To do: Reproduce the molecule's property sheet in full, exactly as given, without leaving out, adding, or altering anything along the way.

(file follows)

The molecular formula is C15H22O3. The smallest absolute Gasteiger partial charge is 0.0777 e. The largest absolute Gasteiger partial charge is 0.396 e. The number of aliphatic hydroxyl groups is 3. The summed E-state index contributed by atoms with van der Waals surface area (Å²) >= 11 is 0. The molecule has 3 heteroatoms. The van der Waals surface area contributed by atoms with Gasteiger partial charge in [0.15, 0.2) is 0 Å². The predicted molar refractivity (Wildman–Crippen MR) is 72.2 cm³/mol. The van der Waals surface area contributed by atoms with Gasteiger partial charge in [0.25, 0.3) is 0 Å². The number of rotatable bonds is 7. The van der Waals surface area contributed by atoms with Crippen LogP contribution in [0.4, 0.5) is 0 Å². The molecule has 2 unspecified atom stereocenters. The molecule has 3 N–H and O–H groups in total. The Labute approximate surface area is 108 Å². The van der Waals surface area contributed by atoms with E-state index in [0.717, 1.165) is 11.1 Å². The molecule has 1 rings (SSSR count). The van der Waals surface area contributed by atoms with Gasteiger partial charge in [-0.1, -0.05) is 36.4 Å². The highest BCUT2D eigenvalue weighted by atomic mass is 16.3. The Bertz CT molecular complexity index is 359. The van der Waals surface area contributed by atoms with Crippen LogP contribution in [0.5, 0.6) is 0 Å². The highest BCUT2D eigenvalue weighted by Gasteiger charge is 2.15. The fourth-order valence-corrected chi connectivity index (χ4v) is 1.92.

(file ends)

The molecular formula is C15H22O3. The smallest absolute Gasteiger partial charge is 0.0777 e. The largest absolute Gasteiger partial charge is 0.396 e. The number of aliphatic hydroxyl groups is 3. The summed E-state index contributed by atoms with van der Waals surface area (Å²) >= 11 is 0. The molecule has 3 heteroatoms. The van der Waals surface area contributed by atoms with Gasteiger partial charge in [0.15, 0.2) is 0 Å². The predicted molar refractivity (Wildman–Crippen MR) is 72.2 cm³/mol. The van der Waals surface area contributed by atoms with Gasteiger partial charge in [0.25, 0.3) is 0 Å². The number of rotatable bonds is 7. The van der Waals surface area contributed by atoms with Crippen LogP contribution in [0.4, 0.5) is 0 Å². The molecule has 2 unspecified atom stereocenters. The molecule has 3 N–H and O–H groups in total. The Labute approximate surface area is 108 Å². The van der Waals surface area contributed by atoms with E-state index in [0.717, 1.165) is 11.1 Å². The molecule has 1 rings (SSSR count). The van der Waals surface area contributed by atoms with Gasteiger partial charge in [-0.1, -0.05) is 36.4 Å². The highest BCUT2D eigenvalue weighted by atomic mass is 16.3. The Bertz CT molecular complexity index is 359. The van der Waals surface area contributed by atoms with Crippen LogP contribution in [0.5, 0.6) is 0 Å². The highest BCUT2D eigenvalue weighted by Gasteiger charge is 2.15. The fourth-order valence-corrected chi connectivity index (χ4v) is 1.92.